A Sensory God

A poem for a sense of God while in discernment.

Inspiration thanks to a prompt given at Arkansas’ Episcopal Church Women’s Summer Quest with special gratitude for St. Luke’s, Hot Springs.

God tastes like a vitamin

Bitter and nasty

if left too long on the tongue

or in the mouth.

Heaven forbid it get


in the throat.

Best to swallow quickly and whole.

God smells like a spring rain

refreshing and sweet

with the scent of death

not far away or

under feet.

God feels like a 2×4

directly slammed to the head

or heart

but also like

grandma’s arms and chest

wrapped around in full



                 comfort. . .

assurance that all is well.

God looks like the twinkle

of the eyes

above a smile,

through the tears,

from the heart,

bubbling up from the soul,

unbidden yet persistent.

God sounds like “YES”

when “no” is easier,

like “Here I am”

when nothing’s left to give,

like “I’ll go”

when no clear path appears.

God is Love

when Fear is all around.

To whom would you

         rather go?

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I guess I don’t often think about what a gift it is when we share blessings with one another. Sometimes they are said aloud like on birthdays or holidays, but often it’s just a smile and shiny, teary eyes that say, “Bless you.”  Wrapped with each blessing is a bit of gratitude as well . . . and love . . . and recognition . . . and hope.

We are a blessing to each other when we take the time see one another not only as we hope to see each other but as we really are. In this one day alone, I’ve been privileged to share in conversation with people younger and older than me. I don’t know if they know how much they enrich my life, how much I see the Light of Christ in them.

The younger folks I visited with was through an elementary school mentoring program. This week they’re studying poetry, particularly that of Langston Hughes. In their eagerness to share their work with me, I saw the creative Spirit breaking through the surface, mostly untouched by criticism. A bit of creativity introduced and nurtured, set free to interact with each child–I only hope it catches on and sticks around to grow into the potential I heard and saw.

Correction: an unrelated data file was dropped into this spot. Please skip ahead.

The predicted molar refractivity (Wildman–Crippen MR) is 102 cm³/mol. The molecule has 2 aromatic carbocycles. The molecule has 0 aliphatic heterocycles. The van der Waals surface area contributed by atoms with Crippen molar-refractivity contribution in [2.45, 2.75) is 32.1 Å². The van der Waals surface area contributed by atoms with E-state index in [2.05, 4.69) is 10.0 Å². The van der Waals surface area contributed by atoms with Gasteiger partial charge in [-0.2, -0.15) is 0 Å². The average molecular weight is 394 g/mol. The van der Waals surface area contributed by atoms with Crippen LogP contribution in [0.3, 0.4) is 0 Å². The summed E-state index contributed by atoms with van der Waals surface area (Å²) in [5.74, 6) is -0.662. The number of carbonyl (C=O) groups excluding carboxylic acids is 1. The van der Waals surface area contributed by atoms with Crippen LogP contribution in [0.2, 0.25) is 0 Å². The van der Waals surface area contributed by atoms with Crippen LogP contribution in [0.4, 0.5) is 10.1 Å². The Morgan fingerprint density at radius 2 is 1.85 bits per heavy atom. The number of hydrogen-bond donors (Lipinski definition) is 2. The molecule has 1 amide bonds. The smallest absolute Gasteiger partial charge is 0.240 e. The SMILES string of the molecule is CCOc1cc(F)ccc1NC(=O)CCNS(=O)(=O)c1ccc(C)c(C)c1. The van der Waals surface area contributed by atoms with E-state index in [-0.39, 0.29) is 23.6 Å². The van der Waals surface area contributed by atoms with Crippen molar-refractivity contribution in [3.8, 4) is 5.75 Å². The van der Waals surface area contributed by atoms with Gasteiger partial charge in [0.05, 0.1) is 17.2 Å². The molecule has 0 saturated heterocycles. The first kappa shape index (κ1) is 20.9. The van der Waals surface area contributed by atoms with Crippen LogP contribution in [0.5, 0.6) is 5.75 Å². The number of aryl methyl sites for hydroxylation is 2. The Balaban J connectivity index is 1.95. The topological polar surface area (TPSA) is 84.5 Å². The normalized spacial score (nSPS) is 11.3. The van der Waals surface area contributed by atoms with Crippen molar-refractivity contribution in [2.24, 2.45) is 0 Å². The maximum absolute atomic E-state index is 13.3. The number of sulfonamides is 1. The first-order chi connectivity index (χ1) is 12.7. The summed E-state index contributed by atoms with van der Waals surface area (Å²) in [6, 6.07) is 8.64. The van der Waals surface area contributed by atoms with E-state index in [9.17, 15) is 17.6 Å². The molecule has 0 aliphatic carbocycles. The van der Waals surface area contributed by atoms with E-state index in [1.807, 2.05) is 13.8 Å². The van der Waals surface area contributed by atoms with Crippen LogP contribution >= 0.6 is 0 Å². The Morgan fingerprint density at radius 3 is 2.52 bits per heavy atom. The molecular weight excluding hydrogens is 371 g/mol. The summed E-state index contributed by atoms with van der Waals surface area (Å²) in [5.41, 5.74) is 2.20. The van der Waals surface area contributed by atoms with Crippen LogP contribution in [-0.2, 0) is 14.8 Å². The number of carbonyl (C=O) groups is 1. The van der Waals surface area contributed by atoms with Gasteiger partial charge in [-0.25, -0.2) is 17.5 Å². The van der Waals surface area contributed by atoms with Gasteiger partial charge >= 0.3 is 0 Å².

I hope that these children are able to pursue their dreams without false pretenses, saving themselves the time and energy of putting on guises to present who others want/expect to see. Still a prolific writer, how much more so would Hughes have been if he had been encouraged to follow his creativity at an even earlier age?

How much richer would our society be if we took time to acknowledge the Spirit unleashed in each other, blessing each other and the gifts that we offer? True, we have to know what our gifts are; furthermore, we have to know who we are first. This takes time (and sometimes therapy!), but the more people I meet and get to know, the more certain I am that each of us is a blessing if we choose to be.

As God’s beloved, we are blessed. If we can live into that, we can’t help but be a blessing to others.

Hungry for a spark of creativity from an author of beautiful blessings? I cannot get too much of John O’Donohue.


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Admitting you have a problem is the first step to recovery, right?  Isn’t that what we’re told?  Twelve-step programs have become mainstream, offering a wealth of information for anyone struggling with any kind of addiction.  Tried and true advice.  It can work.

What about admitting you have a gift being the first step to the rest of your life?

I’m reading Twyla Tharp’s The Creative Habit right now.  Synchronous, really, how I got it.  My husband and I went to our local bookstore to conclude our child-free days over the winter break.  One of the people I am glad to call a friendly acquaintance happened to be working there.  We got to talking.  Those of you who know me well know it doesn’t take long to get to reality, to what’s truly important when in sincere conversation with me.  We shared a bit of our lives with each other.  It was lovely.